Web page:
101 - This guy will expand your brain: Tom interviews Rick Raddatz - Screw The Commute

101 – This guy will expand your brain: Tom interviews Rick Raddatz

Rick Raddatz is a bona fide Internet pioneer. He's a political philosopher and a political activist. He began his career at Microsoft in the 90s and then starting in 2003, he launched four, I'm talking four, multimillion dollar businesses. And I'm sure that I sent him some money to help them make them multi million dollar businesses over time. In 2007, Rick put his employees in charge of his business and became a full time political philosopher searching for a solution to our country's political divide.

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Screw The Commute Podcast Show Notes Episode 101

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[02:25] Tom's introduction to Rick Raddatz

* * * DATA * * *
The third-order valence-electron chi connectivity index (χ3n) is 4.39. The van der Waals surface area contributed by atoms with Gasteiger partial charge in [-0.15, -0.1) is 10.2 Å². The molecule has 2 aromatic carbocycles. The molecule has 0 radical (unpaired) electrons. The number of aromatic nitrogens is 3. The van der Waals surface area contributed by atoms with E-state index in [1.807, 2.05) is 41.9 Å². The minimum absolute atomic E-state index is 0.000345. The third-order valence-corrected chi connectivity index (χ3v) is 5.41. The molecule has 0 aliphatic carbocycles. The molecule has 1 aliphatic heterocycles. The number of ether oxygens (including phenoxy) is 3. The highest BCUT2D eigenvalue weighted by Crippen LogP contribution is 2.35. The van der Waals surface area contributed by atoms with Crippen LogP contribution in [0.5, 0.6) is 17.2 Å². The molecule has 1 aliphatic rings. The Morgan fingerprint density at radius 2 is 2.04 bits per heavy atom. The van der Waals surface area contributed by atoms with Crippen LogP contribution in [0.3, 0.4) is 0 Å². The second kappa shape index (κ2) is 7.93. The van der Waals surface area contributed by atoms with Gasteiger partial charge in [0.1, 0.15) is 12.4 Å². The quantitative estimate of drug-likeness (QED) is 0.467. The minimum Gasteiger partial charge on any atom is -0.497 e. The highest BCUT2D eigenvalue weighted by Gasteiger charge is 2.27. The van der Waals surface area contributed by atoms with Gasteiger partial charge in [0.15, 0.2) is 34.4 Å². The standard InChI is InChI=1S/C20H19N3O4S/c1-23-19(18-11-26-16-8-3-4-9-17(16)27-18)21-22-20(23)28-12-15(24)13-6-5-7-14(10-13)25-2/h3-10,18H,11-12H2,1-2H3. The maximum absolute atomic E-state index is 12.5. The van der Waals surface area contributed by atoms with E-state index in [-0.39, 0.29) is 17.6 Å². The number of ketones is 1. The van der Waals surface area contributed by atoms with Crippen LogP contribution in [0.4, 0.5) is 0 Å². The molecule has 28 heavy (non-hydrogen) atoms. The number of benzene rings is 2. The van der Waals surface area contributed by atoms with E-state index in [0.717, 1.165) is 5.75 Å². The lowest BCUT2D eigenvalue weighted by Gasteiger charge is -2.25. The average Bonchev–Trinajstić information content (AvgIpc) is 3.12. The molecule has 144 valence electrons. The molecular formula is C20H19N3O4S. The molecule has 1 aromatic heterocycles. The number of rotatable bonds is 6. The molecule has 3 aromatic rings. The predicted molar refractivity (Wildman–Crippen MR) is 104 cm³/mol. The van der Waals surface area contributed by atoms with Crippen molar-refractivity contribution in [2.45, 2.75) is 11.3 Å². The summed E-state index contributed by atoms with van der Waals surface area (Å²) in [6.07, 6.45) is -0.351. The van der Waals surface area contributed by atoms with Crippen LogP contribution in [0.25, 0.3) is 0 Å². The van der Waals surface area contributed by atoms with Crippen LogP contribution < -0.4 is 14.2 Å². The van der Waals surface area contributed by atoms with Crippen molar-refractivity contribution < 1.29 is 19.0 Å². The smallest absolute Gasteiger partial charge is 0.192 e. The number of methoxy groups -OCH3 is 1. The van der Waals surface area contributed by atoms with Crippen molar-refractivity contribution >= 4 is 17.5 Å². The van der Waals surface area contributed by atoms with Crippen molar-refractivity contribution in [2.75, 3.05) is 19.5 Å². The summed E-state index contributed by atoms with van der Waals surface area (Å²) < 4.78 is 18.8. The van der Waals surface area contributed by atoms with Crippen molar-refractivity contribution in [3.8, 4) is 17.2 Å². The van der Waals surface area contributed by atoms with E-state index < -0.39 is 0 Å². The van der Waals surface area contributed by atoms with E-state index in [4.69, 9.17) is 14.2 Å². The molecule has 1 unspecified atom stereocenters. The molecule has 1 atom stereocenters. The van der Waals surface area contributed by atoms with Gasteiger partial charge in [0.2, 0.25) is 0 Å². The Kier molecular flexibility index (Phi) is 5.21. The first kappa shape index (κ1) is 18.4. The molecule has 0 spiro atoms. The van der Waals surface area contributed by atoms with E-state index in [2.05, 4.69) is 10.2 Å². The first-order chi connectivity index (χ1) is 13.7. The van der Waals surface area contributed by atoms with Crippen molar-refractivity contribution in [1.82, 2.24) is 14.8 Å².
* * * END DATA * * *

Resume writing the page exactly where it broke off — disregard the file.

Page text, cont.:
[09:47] The Economics of Politics

[18:06] Monetizing this type of business

[25:11] The early Microsoft days as an anti-entrepreneurist

[37:01] The best and worst parts of working for yourself

[39:24] Sponsor message

[40:40] A typical day for Rick and how he stays motivated

[45:56] Doing audio conferences

Entrepreneurial Resources Mentioned in This Podcast

Higher Education Webinar – It's the second webinar on the page: https://screwthecommute.com/webinars

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Know a young person for our Youth Episode Series? Send an email to Tom! – orders@antion.com

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Related Episodes